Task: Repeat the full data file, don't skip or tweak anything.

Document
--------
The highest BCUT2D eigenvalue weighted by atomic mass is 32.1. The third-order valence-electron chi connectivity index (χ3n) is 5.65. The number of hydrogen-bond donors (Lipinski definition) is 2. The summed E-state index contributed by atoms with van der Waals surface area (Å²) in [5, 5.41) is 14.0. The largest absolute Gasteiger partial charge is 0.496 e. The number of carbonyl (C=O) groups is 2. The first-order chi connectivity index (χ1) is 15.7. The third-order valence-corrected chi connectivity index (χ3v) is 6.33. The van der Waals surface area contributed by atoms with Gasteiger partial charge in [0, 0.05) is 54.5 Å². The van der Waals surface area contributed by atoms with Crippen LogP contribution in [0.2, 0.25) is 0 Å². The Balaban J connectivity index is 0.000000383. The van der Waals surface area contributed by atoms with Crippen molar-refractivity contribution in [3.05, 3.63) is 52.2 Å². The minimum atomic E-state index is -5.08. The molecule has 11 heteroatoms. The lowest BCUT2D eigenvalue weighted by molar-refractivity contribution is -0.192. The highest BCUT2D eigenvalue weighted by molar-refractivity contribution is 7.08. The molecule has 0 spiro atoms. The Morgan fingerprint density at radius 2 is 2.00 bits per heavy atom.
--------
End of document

The highest BCUT2D eigenvalue weighted by atomic mass is 32.1. The third-order valence-electron chi connectivity index (χ3n) is 5.65. The number of hydrogen-bond donors (Lipinski definition) is 2. The summed E-state index contributed by atoms with van der Waals surface area (Å²) in [5, 5.41) is 14.0. The largest absolute Gasteiger partial charge is 0.496 e. The number of carbonyl (C=O) groups is 2. The first-order chi connectivity index (χ1) is 15.7. The third-order valence-corrected chi connectivity index (χ3v) is 6.33. The van der Waals surface area contributed by atoms with Gasteiger partial charge in [0, 0.05) is 54.5 Å². The van der Waals surface area contributed by atoms with Crippen LogP contribution in [0.2, 0.25) is 0 Å². The Balaban J connectivity index is 0.000000383. The van der Waals surface area contributed by atoms with Crippen molar-refractivity contribution in [3.05, 3.63) is 52.2 Å². The minimum atomic E-state index is -5.08. The molecule has 11 heteroatoms. The lowest BCUT2D eigenvalue weighted by molar-refractivity contribution is -0.192. The highest BCUT2D eigenvalue weighted by molar-refractivity contribution is 7.08. The molecule has 0 spiro atoms. The Morgan fingerprint density at radius 2 is 2.00 bits per heavy atom.